For four years, Rajuk has been silent on reported incidents of building approvals with forged signatures of the architects concerned, said the president of Institute of Architects Bangladesh (IAB) at a press conference yesterday.
The IAB over the years discovered around 2,000 incidents in which the signatures of architects were forged. It had written to the Rajdhani Unnayan Kartripakkha (Rajuk) seeking legal action against the buildings and urged the Rajuk to declare that those buildings had obtained approvals through forgeries, said IAB President Jalal Ahmed.
For example, architect Mehedi Amin yesterday complained that a nine-storey building was being constructed on Road-13 of Baridhara's Block-K, naming him as the architect. But he had not signed off on the building design.
Jalal said the incidents of forgeries were discovered when architects went through Rajuk's official website that had the list of Rajuk approved buildings with their addresses, owners' name, and the architects' names.
At least half a dozen aggrieved architects even filed general diaries with police as they saw building designs they had not endorsed were approved by Rajuk using their names.
The Rajuk stopped uploading the list of approved building on its website about three years ago, Jalal said.
“Meanwhile, building approval with forged signatures of architects has become rampant not only in the capital but also across the country, rising to the number of risky buildings,” he said.
The Daily Star tried to contact Rajuk Chairman Md Abdur Rahman for his comments but he did not pick up his phone nor reply to the text messages.
The IAB organised the press conference on “fire safety and safeguard of lives at buildings” at the IAB Centre yesterday in the wake of the devastating fire at FR Tower in Banani that left 27 people dead.
Jalal, reading out a statement of his organisation, said after the fire, the government authorities suddenly started doing the routine work they were supposed to be doing all these years, checking safety measures at buildings.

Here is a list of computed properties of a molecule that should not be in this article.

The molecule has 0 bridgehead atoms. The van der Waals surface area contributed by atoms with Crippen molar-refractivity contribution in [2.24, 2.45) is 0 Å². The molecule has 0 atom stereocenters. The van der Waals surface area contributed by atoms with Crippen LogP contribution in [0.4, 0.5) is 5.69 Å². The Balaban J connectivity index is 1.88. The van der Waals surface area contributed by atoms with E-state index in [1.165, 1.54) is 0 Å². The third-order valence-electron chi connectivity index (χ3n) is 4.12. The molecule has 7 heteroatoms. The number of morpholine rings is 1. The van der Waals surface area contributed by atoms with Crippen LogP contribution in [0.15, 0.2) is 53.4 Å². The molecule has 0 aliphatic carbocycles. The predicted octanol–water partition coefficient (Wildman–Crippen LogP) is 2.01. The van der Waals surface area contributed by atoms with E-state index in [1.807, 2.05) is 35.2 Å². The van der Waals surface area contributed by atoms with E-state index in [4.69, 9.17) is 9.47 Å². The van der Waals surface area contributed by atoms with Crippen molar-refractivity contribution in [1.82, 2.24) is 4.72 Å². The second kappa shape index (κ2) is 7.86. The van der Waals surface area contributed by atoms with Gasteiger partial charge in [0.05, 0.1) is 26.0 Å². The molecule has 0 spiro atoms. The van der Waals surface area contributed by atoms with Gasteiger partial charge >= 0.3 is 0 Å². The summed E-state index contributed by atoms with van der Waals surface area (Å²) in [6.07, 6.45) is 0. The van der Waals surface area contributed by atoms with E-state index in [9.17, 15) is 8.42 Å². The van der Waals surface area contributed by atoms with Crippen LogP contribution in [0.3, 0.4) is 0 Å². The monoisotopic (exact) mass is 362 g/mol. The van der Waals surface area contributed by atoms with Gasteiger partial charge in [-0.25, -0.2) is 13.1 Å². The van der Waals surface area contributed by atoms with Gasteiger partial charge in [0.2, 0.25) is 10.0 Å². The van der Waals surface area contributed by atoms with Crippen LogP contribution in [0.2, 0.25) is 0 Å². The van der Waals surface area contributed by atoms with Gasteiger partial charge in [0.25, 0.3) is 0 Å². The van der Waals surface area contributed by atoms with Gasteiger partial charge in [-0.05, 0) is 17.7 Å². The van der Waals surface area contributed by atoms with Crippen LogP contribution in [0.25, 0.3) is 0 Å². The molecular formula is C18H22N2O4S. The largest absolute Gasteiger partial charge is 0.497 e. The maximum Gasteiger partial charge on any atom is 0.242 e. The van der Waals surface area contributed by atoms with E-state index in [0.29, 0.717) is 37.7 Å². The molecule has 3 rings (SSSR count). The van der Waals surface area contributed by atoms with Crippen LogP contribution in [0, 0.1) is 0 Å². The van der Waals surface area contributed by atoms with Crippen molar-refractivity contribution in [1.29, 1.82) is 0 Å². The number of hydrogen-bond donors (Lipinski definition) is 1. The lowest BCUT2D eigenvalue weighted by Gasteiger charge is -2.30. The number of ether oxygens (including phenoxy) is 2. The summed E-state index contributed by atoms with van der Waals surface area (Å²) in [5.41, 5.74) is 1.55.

Architect Iqbal Habib said the officials whose sloppiness led to building disasters were now checking building safety.
The IAB in the statement said the building rules made in 1984 and 1996 lacked the vision for Dhaka's rapid urbanisation, with changes to physical, infrastructural, environmental, and cultural landscape.
For example, the 1984 rules lacked provision for leaving open space on two sides of a building. It made emergency exits mandatory only in buildings taller than seven storeys.
The 2006 rules for the first time made it mandatory to have measures for fire safety, environmental conservation, and universal access to a building, the IAB said.
Apart from the building rules and the national building code, fire safety is also enforced by the fire department. A building over 10 storeys needs approval from the fire and electricity departments, the IAB said, adding that sloppy electrical design is considered the foremost reason behind fires.
The laws of multiple authorities are often conflicting and greedy quarters take advantage of this and make unsafe buildings, it said.
To ensure coordination among authorities, the 2006 rules had provision for a “One Window Cell” comprising representatives of all authorities. But it had to be scrapped in the face of opposition by some vested quarters, the IAB said.
The 2006 building rules made occupancy certificates, given after inspection, mandatory for newly constructed buildings to get water, electricity, and gas connections. Only 165 building owners obtained the certificates.
In 2008, the strict rule regarding occupancy certificates was relaxed, allowing buildings to be constructed in deviation of approved design.
The Nagar Unnayan Committee, made to ensure accountability in building construction, has been ineffective for the last two years, the IAB claimed.
Even though the building rules were updated, structures continued to be made deviating from the approved plans due to slack monitoring and poor enforcement of laws by the authorities, it said.
As short-term measures, the IAB recommended retrofitting buildings to reduce fire risks, approving the updated national building code and enforcing it, making building occupancy certificates mandatory again, and enhancing Rajuk's regulatory role.
Better training of inspectors, fire safety officials, and firemen, and ending corruption in agencies responsible for fire safety were mentioned as long-term recommendations.
Former IAB president Mubasshar Hussain, among other IAB office bearers, was present while its Vice-President Mamnoon Murshed Chowdhury conducted the press conference.